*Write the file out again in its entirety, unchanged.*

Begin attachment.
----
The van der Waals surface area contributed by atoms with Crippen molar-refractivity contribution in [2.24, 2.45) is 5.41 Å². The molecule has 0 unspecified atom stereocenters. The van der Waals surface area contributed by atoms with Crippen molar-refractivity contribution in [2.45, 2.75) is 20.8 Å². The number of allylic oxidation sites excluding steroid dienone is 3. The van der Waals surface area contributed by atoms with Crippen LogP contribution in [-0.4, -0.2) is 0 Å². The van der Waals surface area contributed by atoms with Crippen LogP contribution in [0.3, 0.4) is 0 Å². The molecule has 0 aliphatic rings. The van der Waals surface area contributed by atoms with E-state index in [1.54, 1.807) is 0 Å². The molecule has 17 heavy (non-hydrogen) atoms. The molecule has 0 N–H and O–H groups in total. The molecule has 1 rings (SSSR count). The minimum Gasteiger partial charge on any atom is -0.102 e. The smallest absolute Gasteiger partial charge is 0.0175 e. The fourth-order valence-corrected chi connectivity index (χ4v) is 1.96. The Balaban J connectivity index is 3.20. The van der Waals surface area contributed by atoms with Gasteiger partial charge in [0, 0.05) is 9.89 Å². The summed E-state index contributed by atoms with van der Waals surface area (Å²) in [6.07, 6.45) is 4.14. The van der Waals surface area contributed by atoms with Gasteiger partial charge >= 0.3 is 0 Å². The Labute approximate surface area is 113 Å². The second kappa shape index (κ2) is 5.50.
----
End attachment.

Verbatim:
The van der Waals surface area contributed by atoms with Crippen molar-refractivity contribution in [2.24, 2.45) is 5.41 Å². The molecule has 0 unspecified atom stereocenters. The van der Waals surface area contributed by atoms with Crippen molar-refractivity contribution in [2.45, 2.75) is 20.8 Å². The number of allylic oxidation sites excluding steroid dienone is 3. The van der Waals surface area contributed by atoms with Crippen LogP contribution in [-0.4, -0.2) is 0 Å². The van der Waals surface area contributed by atoms with Crippen LogP contribution in [0.3, 0.4) is 0 Å². The molecule has 0 aliphatic rings. The van der Waals surface area contributed by atoms with E-state index in [1.54, 1.807) is 0 Å². The molecule has 17 heavy (non-hydrogen) atoms. The molecule has 0 N–H and O–H groups in total. The molecule has 1 rings (SSSR count). The minimum Gasteiger partial charge on any atom is -0.102 e. The smallest absolute Gasteiger partial charge is 0.0175 e. The fourth-order valence-corrected chi connectivity index (χ4v) is 1.96. The Balaban J connectivity index is 3.20. The van der Waals surface area contributed by atoms with Gasteiger partial charge in [0, 0.05) is 9.89 Å². The summed E-state index contributed by atoms with van der Waals surface area (Å²) in [6.07, 6.45) is 4.14. The van der Waals surface area contributed by atoms with Gasteiger partial charge >= 0.3 is 0 Å². The Labute approximate surface area is 113 Å². The second kappa shape index (κ2) is 5.50.